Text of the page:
Another important observation led by the correlation analysis is the fact that S. guianensis leaf flavonoids are constituted mainly by flavonols (p = 0.0286). That suggests S. guianensis leaves are a good source of bioactive compounds since flavonoids have a wide pharmacological spectrum, such as antibacterial, antiviral, anti-inflammatory and antioxidant properties (Zhou et al., 2015), among these, flavonols are effective compounds against human pathogenic microorganisms (Sandhar et al., 2011).
There were no significant correlations (p > 0.05) between antioxidant activity and total phenolic (p = 0.0815 with DPPH and p = 0.1103 with ABTS), total flavonoid (p = 0.1747 with DPPH and p = 0.1751 with ABTS), total flavonol (p = 0.6286 with DPPH and p = 0.6896 with ABTS) and total condensed tannin content (p = 0.1747 with DPPH and p = 0.1751 with ABTS). This may be related to the presence of other compounds, especially sugars and ascorbic acid, which, according to Nur Syukriah et al. (2014), are able to interfere with quantification and antioxidant activity assays. The lack of significant correlation between total tannin content and total condensed tannins (p = 0.1018) indicates that other groups of the class may be present in S. guianensis leaves.
Figure 2 shows TLC chromatographic separation after chemical derivation with the NEU/PEG reagent. Following the criteria of Wagner and Bladt (1996), flavonoids were detected as zones of orange fluorescence in UV light at 365 nm and phenolic acids with cyan-blue fluorescence under the same conditions. Compounds were detected with Rf characteristics for rutin (Rf = 0.06), quercetin (Rf = 0.82), catechin (Rf = 0.43) and gallic acid reference substances (Rf = 0.62). The four extracts showed distinctive TLC chromatogram profiles, demonstrating selectivity by the solvents in the conditions used. This analysis was consistent with the HPLC analysis.
As noted in the HPLC analysis (Figure 3), most of the major peaks in the aqueous extract appeared at retention times < 18 min while in the methanolic, ethanolic and hydroethanolic extracts, peaks with retention times up to 26 min were observed. This analysis also allowed the identification of representative constituents of phenolic compounds (tannins and flavonoids), making spectrophotometric quantification for tannins, flavonoids and flavonols consistent. Moreover, it confirmed the evaluation performed by the DPPH and ABTS methods, because the identified compounds, catechin, epigallocatechin gallate and rutin, are reported in several studies as good antioxidants (Liu et al., 2015; Lins et al., 2017; Shi et al., 2017).
A comparison of the HPLC profiles of S. guianensis extracts and co-chromatography with reference substances showed that, among the identified compounds, epigallocatechin gallate (retention time of 12.0 min) was present in all extracts, although at different concentrations. The amounts found for this compound showed a tendency similar to the spectrophotometer measurements both for in vitro biologic activity and for the total phenolic content. Such an observation makes it evident that condensed tannins, besides being the predominant phenolic compounds in S. guianensis leaves, are also the most influential in the antioxidant activity of this organ of the plant.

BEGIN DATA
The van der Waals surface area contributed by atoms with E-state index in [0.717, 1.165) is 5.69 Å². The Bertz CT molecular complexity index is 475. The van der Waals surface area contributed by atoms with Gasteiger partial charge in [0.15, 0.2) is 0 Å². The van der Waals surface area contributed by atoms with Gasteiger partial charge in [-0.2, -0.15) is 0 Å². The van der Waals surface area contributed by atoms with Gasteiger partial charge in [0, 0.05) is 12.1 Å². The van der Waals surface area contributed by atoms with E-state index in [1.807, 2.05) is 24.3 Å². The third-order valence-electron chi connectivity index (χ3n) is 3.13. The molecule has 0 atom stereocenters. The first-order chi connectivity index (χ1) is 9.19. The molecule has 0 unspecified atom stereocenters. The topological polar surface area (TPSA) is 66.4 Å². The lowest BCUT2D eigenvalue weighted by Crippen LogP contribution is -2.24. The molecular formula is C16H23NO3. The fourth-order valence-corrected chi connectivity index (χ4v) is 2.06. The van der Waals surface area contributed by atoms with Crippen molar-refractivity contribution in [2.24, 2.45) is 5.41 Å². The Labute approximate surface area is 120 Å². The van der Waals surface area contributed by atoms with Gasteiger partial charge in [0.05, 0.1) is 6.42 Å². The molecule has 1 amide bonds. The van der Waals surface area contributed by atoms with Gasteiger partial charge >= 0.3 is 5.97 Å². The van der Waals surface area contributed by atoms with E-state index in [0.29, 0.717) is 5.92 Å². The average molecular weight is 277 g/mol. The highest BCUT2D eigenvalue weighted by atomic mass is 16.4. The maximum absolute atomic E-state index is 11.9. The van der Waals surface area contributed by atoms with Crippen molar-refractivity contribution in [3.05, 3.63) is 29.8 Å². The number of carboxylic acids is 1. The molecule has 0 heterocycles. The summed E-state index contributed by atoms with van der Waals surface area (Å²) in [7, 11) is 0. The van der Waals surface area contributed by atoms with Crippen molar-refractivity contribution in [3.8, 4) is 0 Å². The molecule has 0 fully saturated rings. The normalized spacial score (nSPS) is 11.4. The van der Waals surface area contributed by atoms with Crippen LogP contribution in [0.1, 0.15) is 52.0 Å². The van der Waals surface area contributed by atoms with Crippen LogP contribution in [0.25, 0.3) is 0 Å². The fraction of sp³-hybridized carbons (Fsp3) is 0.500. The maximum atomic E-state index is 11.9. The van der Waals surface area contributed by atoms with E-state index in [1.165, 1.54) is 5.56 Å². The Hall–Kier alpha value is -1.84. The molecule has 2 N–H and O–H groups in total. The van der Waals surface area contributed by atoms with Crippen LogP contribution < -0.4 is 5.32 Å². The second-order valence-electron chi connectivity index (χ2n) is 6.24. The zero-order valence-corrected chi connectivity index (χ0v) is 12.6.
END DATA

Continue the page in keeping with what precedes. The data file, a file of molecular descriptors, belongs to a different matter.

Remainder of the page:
The epigallocatechin gallate level was quantified to be 9.051 µg/mg in the methanolic extract, 4.753 µg/mg in the ethanolic extract, 7.254 µg/mg in the hydroethanolic extract and 4.860 µg/mg in the aqueous extract. Catechin
(retention time of 10.5 min) was detected only in the methanol (11.863 µg/g) and aqueous extracts (3.910 µg/mg). Rutin (retention time of 15.3 min) was present only in the methanolic (4.928 µg/mg), ethanolic (5.037 µg/mg) and hydroethanolic extracts (12.300 µg/mg), not in the aqueous extract.
The HPLC identifications are consistent with other studies of the S. guianensis species. Leitao et al. (2005) and Negri et al. (2012) have also reported the presence of phenolic compounds in leaves of S. guianensis.
The HPLC data (Figure 3) make it evident that the obtained extracts are rich in phenolic compounds of great pharmacological importance because, beyond their antioxidant properties, catechin and epigallocatechin gallate are also regarded as antifungal (Anand and Rai, 2016), anti-inflammatory, chemopreventive and lung protective (Shahid et al., 2016). Rutin presents significant therapeutic potential against cancer, being able to decrease the adhesion and migration of cancer cells (Sghaier et al., 2016) besides having antidiabetic activity (Aitken et al., 2017).
The unidentified peaks shown in the chromatograms (Figure 3) may represent phytocomponents with biological activity different from reported potential. Like this, additional research into S. guianensis leaves could expand the pharmacological spectrum of that plant.


This study showed that degreasing with petroleum ether followed by ultrasound-assisted sequential extraction with different solvents is an efficient way to obtain antioxidants from S. guianensis leaves. Antioxidant activity evaluation allowed observation that S. guianensis leaves are rich in substances capable of scavenging free radicals, especially condensed tannins. Moreover, spectro-photometric quantification and HPLC analysis revealed that S. guianensis leaves are a potential source of compounds with pharmacological properties. Thus, this information set establishes S. guianensis as a new alternative source of antioxidant compounds, implicating its potential application as a food preservative or in nutraceutical and pharmacological products.


The authors have not declared any conflict of interests.